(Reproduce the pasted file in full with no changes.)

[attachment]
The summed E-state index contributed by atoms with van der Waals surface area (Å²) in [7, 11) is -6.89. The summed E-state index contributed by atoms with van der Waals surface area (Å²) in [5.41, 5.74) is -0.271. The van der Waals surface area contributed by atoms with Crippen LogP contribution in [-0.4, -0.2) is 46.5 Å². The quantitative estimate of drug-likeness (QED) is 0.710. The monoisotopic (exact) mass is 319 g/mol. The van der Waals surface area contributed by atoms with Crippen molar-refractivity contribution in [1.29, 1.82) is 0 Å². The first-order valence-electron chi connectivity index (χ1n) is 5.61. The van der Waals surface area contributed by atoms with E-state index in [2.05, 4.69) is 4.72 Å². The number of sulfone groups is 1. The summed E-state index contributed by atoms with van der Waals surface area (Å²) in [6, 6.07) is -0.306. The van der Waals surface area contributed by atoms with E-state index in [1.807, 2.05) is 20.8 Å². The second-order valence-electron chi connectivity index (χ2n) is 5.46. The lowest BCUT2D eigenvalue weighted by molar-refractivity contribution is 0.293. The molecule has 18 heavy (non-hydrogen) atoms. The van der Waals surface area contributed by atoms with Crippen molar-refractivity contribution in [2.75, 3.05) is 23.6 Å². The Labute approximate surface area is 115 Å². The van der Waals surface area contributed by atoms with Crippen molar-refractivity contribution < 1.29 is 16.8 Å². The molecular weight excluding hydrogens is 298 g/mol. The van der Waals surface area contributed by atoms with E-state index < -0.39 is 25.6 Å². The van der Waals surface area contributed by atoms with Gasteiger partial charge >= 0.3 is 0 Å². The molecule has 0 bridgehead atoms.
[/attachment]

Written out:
The summed E-state index contributed by atoms with van der Waals surface area (Å²) in [7, 11) is -6.89. The summed E-state index contributed by atoms with van der Waals surface area (Å²) in [5.41, 5.74) is -0.271. The van der Waals surface area contributed by atoms with Crippen LogP contribution in [-0.4, -0.2) is 46.5 Å². The quantitative estimate of drug-likeness (QED) is 0.710. The monoisotopic (exact) mass is 319 g/mol. The van der Waals surface area contributed by atoms with Crippen molar-refractivity contribution in [1.29, 1.82) is 0 Å². The first-order valence-electron chi connectivity index (χ1n) is 5.61. The van der Waals surface area contributed by atoms with E-state index in [2.05, 4.69) is 4.72 Å². The number of sulfone groups is 1. The summed E-state index contributed by atoms with van der Waals surface area (Å²) in [6, 6.07) is -0.306. The van der Waals surface area contributed by atoms with E-state index in [1.807, 2.05) is 20.8 Å². The second-order valence-electron chi connectivity index (χ2n) is 5.46. The lowest BCUT2D eigenvalue weighted by molar-refractivity contribution is 0.293. The molecule has 18 heavy (non-hydrogen) atoms. The van der Waals surface area contributed by atoms with Crippen molar-refractivity contribution in [2.75, 3.05) is 23.6 Å². The Labute approximate surface area is 115 Å². The van der Waals surface area contributed by atoms with Crippen molar-refractivity contribution < 1.29 is 16.8 Å². The molecular weight excluding hydrogens is 298 g/mol. The van der Waals surface area contributed by atoms with E-state index < -0.39 is 25.6 Å². The van der Waals surface area contributed by atoms with Gasteiger partial charge >= 0.3 is 0 Å². The molecule has 0 bridgehead atoms.